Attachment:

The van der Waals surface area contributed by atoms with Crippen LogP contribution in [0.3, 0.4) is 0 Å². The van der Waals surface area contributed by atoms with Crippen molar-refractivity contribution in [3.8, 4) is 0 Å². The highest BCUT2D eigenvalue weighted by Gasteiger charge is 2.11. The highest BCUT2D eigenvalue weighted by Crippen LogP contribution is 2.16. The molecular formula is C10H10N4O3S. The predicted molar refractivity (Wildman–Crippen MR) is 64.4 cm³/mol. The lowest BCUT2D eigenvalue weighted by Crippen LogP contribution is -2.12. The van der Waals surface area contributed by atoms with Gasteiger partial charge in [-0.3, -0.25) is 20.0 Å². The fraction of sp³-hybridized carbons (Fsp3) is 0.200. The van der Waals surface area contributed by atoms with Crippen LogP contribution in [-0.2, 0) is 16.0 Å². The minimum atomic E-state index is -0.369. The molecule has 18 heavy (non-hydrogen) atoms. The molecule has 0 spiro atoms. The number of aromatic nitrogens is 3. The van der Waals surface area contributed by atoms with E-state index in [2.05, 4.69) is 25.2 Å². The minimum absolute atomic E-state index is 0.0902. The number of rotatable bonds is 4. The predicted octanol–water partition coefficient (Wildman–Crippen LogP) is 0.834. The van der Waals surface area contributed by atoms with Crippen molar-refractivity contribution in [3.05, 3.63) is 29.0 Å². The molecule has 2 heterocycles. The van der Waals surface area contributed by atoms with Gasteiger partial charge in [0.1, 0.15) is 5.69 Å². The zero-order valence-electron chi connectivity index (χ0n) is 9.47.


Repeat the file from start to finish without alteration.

The van der Waals surface area contributed by atoms with Crippen LogP contribution in [0.3, 0.4) is 0 Å². The van der Waals surface area contributed by atoms with Crippen molar-refractivity contribution in [3.8, 4) is 0 Å². The highest BCUT2D eigenvalue weighted by Gasteiger charge is 2.11. The highest BCUT2D eigenvalue weighted by Crippen LogP contribution is 2.16. The molecular formula is C10H10N4O3S. The predicted molar refractivity (Wildman–Crippen MR) is 64.4 cm³/mol. The lowest BCUT2D eigenvalue weighted by Crippen LogP contribution is -2.12. The van der Waals surface area contributed by atoms with Gasteiger partial charge in [-0.3, -0.25) is 20.0 Å². The fraction of sp³-hybridized carbons (Fsp3) is 0.200. The van der Waals surface area contributed by atoms with Crippen LogP contribution in [-0.2, 0) is 16.0 Å². The minimum atomic E-state index is -0.369. The molecule has 18 heavy (non-hydrogen) atoms. The molecule has 0 spiro atoms. The number of aromatic nitrogens is 3. The van der Waals surface area contributed by atoms with E-state index in [2.05, 4.69) is 25.2 Å². The minimum absolute atomic E-state index is 0.0902. The number of rotatable bonds is 4. The predicted octanol–water partition coefficient (Wildman–Crippen LogP) is 0.834. The van der Waals surface area contributed by atoms with Crippen molar-refractivity contribution in [3.05, 3.63) is 29.0 Å². The molecule has 2 heterocycles. The van der Waals surface area contributed by atoms with Gasteiger partial charge in [0.1, 0.15) is 5.69 Å². The zero-order valence-electron chi connectivity index (χ0n) is 9.47.